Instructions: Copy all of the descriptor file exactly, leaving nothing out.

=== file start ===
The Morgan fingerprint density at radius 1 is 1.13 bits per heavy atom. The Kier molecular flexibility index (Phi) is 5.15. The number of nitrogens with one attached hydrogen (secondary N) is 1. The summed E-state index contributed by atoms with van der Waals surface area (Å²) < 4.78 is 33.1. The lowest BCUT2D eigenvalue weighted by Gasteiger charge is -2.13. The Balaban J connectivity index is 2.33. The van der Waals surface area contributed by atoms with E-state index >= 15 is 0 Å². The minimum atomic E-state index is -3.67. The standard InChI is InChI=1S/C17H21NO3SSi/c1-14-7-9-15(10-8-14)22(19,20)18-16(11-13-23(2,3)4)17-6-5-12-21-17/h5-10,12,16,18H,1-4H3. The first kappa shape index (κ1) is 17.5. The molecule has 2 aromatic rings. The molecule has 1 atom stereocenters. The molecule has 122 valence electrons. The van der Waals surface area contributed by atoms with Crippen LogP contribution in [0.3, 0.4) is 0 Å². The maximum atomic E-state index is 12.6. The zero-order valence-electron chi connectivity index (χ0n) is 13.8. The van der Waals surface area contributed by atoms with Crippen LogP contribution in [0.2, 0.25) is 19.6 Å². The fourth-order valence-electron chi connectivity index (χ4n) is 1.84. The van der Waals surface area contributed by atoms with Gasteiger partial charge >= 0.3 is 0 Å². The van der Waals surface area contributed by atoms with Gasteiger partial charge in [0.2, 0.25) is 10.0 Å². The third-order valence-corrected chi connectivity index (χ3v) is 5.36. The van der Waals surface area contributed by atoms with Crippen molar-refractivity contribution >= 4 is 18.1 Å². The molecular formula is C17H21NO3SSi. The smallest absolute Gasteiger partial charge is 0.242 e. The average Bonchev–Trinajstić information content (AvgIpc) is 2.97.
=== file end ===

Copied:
The Morgan fingerprint density at radius 1 is 1.13 bits per heavy atom. The Kier molecular flexibility index (Phi) is 5.15. The number of nitrogens with one attached hydrogen (secondary N) is 1. The summed E-state index contributed by atoms with van der Waals surface area (Å²) < 4.78 is 33.1. The lowest BCUT2D eigenvalue weighted by Gasteiger charge is -2.13. The Balaban J connectivity index is 2.33. The van der Waals surface area contributed by atoms with E-state index >= 15 is 0 Å². The minimum atomic E-state index is -3.67. The standard InChI is InChI=1S/C17H21NO3SSi/c1-14-7-9-15(10-8-14)22(19,20)18-16(11-13-23(2,3)4)17-6-5-12-21-17/h5-10,12,16,18H,1-4H3. The first kappa shape index (κ1) is 17.5. The molecule has 2 aromatic rings. The molecule has 1 atom stereocenters. The molecule has 122 valence electrons. The van der Waals surface area contributed by atoms with Crippen LogP contribution in [0.3, 0.4) is 0 Å². The maximum atomic E-state index is 12.6. The zero-order valence-electron chi connectivity index (χ0n) is 13.8. The van der Waals surface area contributed by atoms with Crippen LogP contribution in [0.2, 0.25) is 19.6 Å². The fourth-order valence-electron chi connectivity index (χ4n) is 1.84. The van der Waals surface area contributed by atoms with Gasteiger partial charge >= 0.3 is 0 Å². The van der Waals surface area contributed by atoms with Gasteiger partial charge in [0.2, 0.25) is 10.0 Å². The third-order valence-corrected chi connectivity index (χ3v) is 5.36. The van der Waals surface area contributed by atoms with Crippen molar-refractivity contribution >= 4 is 18.1 Å². The molecular formula is C17H21NO3SSi. The smallest absolute Gasteiger partial charge is 0.242 e. The average Bonchev–Trinajstić information content (AvgIpc) is 2.97.